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DeWine gets file

Jessica Cuffman • Jun 1, 2013 at 6:00 AM

The Ohio Attorney General's office received the official request Friday to investigate Jacob Limberios' death.

"The next step will be to assign a special prosecutor," said Dan Tierney, spokesman for the attorney general's office. "By the nature of it switching over, the special prosecutor will look over any materials that are currently in the investigative file."

That will mean a review of nearly 2,000 pages of documentation former special prosecutor Dean Henry compiled after taking over the investigation earlier this year. A new judge in the case, Dale Crawford, removed Henry from his role this week after citing a conflict of interest with Henry's representation of Sandusky County coroner John Wukie in an accompanying civil case.

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Jacob Limberios died of a single gunshot to the head on March 2, 2012, when he was at a York Township home. Three witnesses at the scene said he shot himself with his .357 Magnum, and without ever visiting the site, Wukie ruled the death an accidental suicide.

Sandusky County officials quickly closed the case, and refused to reopen it as a criminal investigation until after Jacob's parents, Mike and Shannon Limberios, had an independent forensic pathologist perform an initial autopsy.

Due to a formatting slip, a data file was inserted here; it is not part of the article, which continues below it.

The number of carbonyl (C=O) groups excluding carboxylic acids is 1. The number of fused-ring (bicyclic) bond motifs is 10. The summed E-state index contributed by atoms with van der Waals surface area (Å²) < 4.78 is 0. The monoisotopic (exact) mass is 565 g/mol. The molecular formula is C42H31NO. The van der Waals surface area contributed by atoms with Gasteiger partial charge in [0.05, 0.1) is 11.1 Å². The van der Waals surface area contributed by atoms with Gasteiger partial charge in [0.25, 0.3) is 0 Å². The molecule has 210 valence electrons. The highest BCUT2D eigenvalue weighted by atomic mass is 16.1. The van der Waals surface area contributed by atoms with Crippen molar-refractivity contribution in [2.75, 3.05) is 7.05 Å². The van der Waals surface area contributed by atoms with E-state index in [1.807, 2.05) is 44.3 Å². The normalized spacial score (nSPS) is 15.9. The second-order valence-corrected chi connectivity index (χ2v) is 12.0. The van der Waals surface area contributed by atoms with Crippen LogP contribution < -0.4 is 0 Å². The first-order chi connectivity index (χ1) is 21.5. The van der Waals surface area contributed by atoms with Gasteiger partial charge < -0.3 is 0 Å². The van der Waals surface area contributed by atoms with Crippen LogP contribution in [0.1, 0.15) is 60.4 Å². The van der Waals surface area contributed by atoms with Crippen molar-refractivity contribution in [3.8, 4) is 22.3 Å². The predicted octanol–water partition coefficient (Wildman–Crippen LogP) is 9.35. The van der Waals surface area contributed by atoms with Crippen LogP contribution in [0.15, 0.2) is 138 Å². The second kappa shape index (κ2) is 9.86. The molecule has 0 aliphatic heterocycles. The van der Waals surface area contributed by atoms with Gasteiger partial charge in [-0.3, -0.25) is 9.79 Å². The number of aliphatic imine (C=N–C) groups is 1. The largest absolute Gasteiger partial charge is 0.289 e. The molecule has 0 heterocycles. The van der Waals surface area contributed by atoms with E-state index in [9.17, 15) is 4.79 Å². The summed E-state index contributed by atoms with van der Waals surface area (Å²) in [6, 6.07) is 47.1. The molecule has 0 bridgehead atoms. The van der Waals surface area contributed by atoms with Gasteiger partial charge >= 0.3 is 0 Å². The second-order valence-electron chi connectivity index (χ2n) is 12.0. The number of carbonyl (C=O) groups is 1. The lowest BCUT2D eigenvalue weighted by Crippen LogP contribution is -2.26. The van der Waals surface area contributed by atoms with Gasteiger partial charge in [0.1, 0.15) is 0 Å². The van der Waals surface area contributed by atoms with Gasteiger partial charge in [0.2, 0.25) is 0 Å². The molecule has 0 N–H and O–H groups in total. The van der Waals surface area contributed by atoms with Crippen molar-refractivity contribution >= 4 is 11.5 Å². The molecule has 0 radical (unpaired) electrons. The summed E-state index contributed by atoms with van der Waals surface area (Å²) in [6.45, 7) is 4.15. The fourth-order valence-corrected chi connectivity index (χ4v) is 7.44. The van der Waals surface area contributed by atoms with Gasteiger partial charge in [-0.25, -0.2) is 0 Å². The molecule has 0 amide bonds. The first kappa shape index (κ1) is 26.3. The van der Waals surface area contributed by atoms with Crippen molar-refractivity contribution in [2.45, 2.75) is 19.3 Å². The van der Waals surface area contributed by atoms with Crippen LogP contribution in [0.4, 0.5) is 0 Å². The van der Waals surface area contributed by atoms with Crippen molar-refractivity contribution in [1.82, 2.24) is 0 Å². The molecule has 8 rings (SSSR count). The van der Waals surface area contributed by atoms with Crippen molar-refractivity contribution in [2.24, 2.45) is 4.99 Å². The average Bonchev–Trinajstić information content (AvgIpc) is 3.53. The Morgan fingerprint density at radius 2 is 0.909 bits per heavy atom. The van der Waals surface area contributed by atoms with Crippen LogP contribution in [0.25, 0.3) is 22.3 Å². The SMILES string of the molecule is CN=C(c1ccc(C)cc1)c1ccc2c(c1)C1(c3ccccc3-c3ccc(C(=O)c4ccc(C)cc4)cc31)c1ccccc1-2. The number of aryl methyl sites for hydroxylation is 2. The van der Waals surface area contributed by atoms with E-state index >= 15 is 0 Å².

Dr. Cyril Wecht ruled the death of homicide, citing a lack of stippling around the bullet's entry wound, which indicated the firearm was at least 18 inches from Jacob's head when it was fired. 

Henry later ordered a second autopsy through the Lucas County coroner's office. The results were startling.

Dr. Cynthia Beisser said Wecht incorrectly determined the entry wound was on the left side of Jacob's head — that in fact, the shot entered from the right side, a contradiction not only to Wecht's ruling, but to the evaluation of all first responders at the scene of the shooting that night.

Now, however, it will be up to an assistant prosecutor through Ohio Attorney General Mike DeWine's office to determine how to move forward in the criminal investigation.

"Generally, when we investigate a case, we look at any possible crimes that could have occurred regarding the incident," Tierney said Friday.

As for what the exact scope of the investigation, the office will need to review Henry's original appointment to the case, issued by Sandusky County judges John Dewey and Barbara Anstead, who both have since recused themselves after protest from the Limberios family about their possible conflicts of interest.

Both judges interjected themselves without a court case to appoint Henry, and then issued a confusing ruling affirming the appointment after the Limberios family challenged it due to the conflicts it created. 

Neither judge has offered an explanation for their reasoning in the appointment without considering the conflicts. Dewey stepped down after the Limberios family filed a complaint with the Ohio Supreme Court, contending his involvement was unethical. He did not respond to the complaint or address the ethics question.  

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